Respect The Craft

I want to be a great…..I don’t quite know just yet

I can fill that space with the following: writer, director, producer and probably a few other things

The more I look at that list of things I want to do; the more I realise that each one individually is a craft and a specific skill set of its own with its own unique requirements

In this day and age of social media memes, likes and retweets, where people can go viral in an instant, it can be disheartening to look at your own progress in comparison to others 

This is my 11th blog post in as many days but already I find myself feeling impatient at the progress (or lack thereof) I have made so far

Suddenly, I’m caring about whether a blog post has been liked or not and why the heck nobody other than two friends I already know has decided to follow my blog yet, as if that’s the be all and end all of why I’m doing what I’m doing (it’s not)

Here is the be all and end all

To get better

I want to write better, to articulate thoughts and ideas more concise and succinctly. I want to get a better grasp of the english vocabulary and paint powerful imagery because of it. I want my points to connect with people I haven’t met, people I may disagree with and people walking a similar path

A picture can say a thousand words but words can inspire a million pictures in your mind

So I ultimately, want to write so well that I can eventually enter the global conversation happening every day

But here’s the thing

All of that takes time

Approximately 10,000 hours according to Malcolm Gladwell and his book ‘Outliers’

I’ve barely scratched 5 hours on this blog (if that) so I’ve recently had to remind myself that the most important thing I can do is respect my craft. To place value in creating great content more than going viral

A hard won skill produces incredible ripples that you currently can’t see, so why short change yourself for likes and comments?

By the way, comment and like this post, it would make me feel great no doubt but even if you dont, I’m not doing it for that or I should honestly say,  I’m not doing it for just that. It doesn’t feel motivating enough to sustain this activity in the long run

I don’t know what your chosen craft is, how far along the journey you already are but I’d like you to consider how much respect you have for the craft, what kind of value do you place on improve said craft and if you continued as you have been for the next, say 5 years, where would your craft land you?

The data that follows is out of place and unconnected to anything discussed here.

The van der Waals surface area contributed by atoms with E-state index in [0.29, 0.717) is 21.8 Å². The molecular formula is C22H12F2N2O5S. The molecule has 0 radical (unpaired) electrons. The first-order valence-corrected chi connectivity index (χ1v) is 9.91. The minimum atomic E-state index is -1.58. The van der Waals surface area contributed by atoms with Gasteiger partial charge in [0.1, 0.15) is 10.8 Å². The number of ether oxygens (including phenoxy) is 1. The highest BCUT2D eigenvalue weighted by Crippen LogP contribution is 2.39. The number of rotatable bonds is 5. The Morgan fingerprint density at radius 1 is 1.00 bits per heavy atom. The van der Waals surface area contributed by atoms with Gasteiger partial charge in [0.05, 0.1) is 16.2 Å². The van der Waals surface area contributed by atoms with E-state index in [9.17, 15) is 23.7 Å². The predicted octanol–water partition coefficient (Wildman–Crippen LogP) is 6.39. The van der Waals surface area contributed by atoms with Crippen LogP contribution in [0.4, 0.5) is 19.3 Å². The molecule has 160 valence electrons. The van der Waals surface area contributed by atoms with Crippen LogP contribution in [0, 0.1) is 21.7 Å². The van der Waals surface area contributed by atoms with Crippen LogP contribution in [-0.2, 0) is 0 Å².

10,000 hours to master anything

Do the maths:even if you worked 24 hours out of every day which means no rest, no sleep, no socialising, no nothing else, that would still be 416 days of hard work, just to master it.

(If my maths is wrong, someone please correct me)

Now the above is not possible and even if it was, I certainly wouldn’t recommend it but that’s not the point, the point being, even if all you did was focus solely on your craft and mastering it all day long, it would still take you over a year and a bit to achieve it – thats without any rest or sleep

So, how valuable does the time you do have become since you will have other commitments requiring your time and attention?

For most of us, our chosen craft does not currently pay the bills which means nobody is paying us to work and improve on it Monday to Friday, so we have to find pockets of our own time to develop ourselves further

Factor in social life, tiredness, sleep, life being life (i.e. random events blindsiding you) and you have a valid list of reasons to hardly spend anytime on your craft.

But you have to respect it, its the only way you will ultimately honour it and commit to it in the long run. Just like we are all taught to respect the power of fire, electricity and many other things that can cause us harm if mishandled, We should also come to a place of respecting the craft we have chosen

Mishandling it is tantamount to mishandling your life and all the potential you possess within. To dishonour it means to dishonour yourself, to essentially turn your back on yourself and decide to never discover what you are truly capable of

I don’t know about you but that to me sounds like too steep a price to pay

It’s too costly in my books

So instead, I choose to pay the price of respecting this craft of mine and committing to it wholeheartedly. I choose to put up with the highs and lows, keeping my head down so as not to be distracted by anything

And I grind, knowing that the clock is ticking. Every second counts. It all eventually adds up and ultimately, we all reap from what we’ve sown

10,000 hours

Yet, I do one more thing each day

No matter how many hours I put into anything I love, at the very end of that day, I forget about it and reset the clock, I’m still racking in the time, but I’m just not gonna focus on how much time I’ve actually put in, which means I wont know how far i truly have left to go because in my mind I’m still at the very beginning

Every day

I start fresh


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